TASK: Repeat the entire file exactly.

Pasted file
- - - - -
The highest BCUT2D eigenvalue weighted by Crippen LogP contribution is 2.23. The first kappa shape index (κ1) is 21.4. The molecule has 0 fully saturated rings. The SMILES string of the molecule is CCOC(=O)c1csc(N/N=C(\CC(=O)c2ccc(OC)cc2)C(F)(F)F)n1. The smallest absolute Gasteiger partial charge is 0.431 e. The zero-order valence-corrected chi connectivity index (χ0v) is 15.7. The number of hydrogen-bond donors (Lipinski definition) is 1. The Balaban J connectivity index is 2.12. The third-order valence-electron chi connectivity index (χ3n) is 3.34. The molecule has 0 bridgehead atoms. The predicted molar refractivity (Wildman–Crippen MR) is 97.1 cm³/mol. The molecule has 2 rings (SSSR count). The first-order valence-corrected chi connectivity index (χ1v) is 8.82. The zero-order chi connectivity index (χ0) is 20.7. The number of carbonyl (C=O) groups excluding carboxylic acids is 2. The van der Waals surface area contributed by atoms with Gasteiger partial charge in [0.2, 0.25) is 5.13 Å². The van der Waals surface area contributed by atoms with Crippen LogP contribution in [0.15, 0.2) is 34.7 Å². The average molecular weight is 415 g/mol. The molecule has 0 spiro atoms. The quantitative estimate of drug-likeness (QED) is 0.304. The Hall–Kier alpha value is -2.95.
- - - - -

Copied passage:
The highest BCUT2D eigenvalue weighted by Crippen LogP contribution is 2.23. The first kappa shape index (κ1) is 21.4. The molecule has 0 fully saturated rings. The SMILES string of the molecule is CCOC(=O)c1csc(N/N=C(\CC(=O)c2ccc(OC)cc2)C(F)(F)F)n1. The smallest absolute Gasteiger partial charge is 0.431 e. The zero-order valence-corrected chi connectivity index (χ0v) is 15.7. The number of hydrogen-bond donors (Lipinski definition) is 1. The Balaban J connectivity index is 2.12. The third-order valence-electron chi connectivity index (χ3n) is 3.34. The molecule has 0 bridgehead atoms. The predicted molar refractivity (Wildman–Crippen MR) is 97.1 cm³/mol. The molecule has 2 rings (SSSR count). The first-order valence-corrected chi connectivity index (χ1v) is 8.82. The zero-order chi connectivity index (χ0) is 20.7. The number of carbonyl (C=O) groups excluding carboxylic acids is 2. The van der Waals surface area contributed by atoms with Gasteiger partial charge in [0.2, 0.25) is 5.13 Å². The van der Waals surface area contributed by atoms with Crippen LogP contribution in [0.15, 0.2) is 34.7 Å². The average molecular weight is 415 g/mol. The molecule has 0 spiro atoms. The quantitative estimate of drug-likeness (QED) is 0.304. The Hall–Kier alpha value is -2.95.